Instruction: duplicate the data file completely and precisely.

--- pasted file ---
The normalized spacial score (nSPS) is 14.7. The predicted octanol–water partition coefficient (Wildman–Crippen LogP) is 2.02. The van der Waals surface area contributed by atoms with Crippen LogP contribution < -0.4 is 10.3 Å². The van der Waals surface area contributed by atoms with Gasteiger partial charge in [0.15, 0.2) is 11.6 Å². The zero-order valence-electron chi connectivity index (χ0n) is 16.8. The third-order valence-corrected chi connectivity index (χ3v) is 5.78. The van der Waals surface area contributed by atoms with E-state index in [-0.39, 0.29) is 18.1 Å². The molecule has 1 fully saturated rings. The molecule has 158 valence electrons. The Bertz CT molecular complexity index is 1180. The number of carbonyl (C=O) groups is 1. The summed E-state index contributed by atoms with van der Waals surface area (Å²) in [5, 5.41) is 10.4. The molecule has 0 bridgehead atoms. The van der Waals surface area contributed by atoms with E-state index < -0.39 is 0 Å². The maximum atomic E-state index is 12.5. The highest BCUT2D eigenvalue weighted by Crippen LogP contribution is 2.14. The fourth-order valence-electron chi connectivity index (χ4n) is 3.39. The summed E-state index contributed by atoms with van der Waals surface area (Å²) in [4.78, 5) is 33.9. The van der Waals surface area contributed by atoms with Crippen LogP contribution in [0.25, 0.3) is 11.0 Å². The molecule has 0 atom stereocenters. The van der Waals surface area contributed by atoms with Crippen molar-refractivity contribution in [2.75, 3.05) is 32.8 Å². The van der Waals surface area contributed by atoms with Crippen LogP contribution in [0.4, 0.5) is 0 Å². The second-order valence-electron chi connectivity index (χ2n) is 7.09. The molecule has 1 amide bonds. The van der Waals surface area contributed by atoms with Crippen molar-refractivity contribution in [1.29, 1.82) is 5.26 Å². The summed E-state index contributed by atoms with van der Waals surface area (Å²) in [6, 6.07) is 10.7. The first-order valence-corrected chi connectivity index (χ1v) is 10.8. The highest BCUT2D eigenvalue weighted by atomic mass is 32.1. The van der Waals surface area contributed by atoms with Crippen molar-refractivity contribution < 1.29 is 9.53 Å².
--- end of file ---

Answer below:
The normalized spacial score (nSPS) is 14.7. The predicted octanol–water partition coefficient (Wildman–Crippen LogP) is 2.02. The van der Waals surface area contributed by atoms with Crippen LogP contribution < -0.4 is 10.3 Å². The van der Waals surface area contributed by atoms with Gasteiger partial charge in [0.15, 0.2) is 11.6 Å². The zero-order valence-electron chi connectivity index (χ0n) is 16.8. The third-order valence-corrected chi connectivity index (χ3v) is 5.78. The van der Waals surface area contributed by atoms with E-state index in [-0.39, 0.29) is 18.1 Å². The molecule has 1 fully saturated rings. The molecule has 158 valence electrons. The Bertz CT molecular complexity index is 1180. The number of carbonyl (C=O) groups is 1. The summed E-state index contributed by atoms with van der Waals surface area (Å²) in [5, 5.41) is 10.4. The molecule has 0 bridgehead atoms. The van der Waals surface area contributed by atoms with E-state index < -0.39 is 0 Å². The maximum atomic E-state index is 12.5. The highest BCUT2D eigenvalue weighted by Crippen LogP contribution is 2.14. The fourth-order valence-electron chi connectivity index (χ4n) is 3.39. The summed E-state index contributed by atoms with van der Waals surface area (Å²) in [4.78, 5) is 33.9. The van der Waals surface area contributed by atoms with Crippen LogP contribution in [0.25, 0.3) is 11.0 Å². The molecule has 0 atom stereocenters. The van der Waals surface area contributed by atoms with Crippen molar-refractivity contribution in [2.75, 3.05) is 32.8 Å². The van der Waals surface area contributed by atoms with Crippen LogP contribution in [0.4, 0.5) is 0 Å². The second-order valence-electron chi connectivity index (χ2n) is 7.09. The molecule has 1 amide bonds. The van der Waals surface area contributed by atoms with Crippen molar-refractivity contribution in [1.29, 1.82) is 5.26 Å². The summed E-state index contributed by atoms with van der Waals surface area (Å²) in [6, 6.07) is 10.7. The first-order valence-corrected chi connectivity index (χ1v) is 10.8. The highest BCUT2D eigenvalue weighted by atomic mass is 32.1. The van der Waals surface area contributed by atoms with Crippen molar-refractivity contribution < 1.29 is 9.53 Å².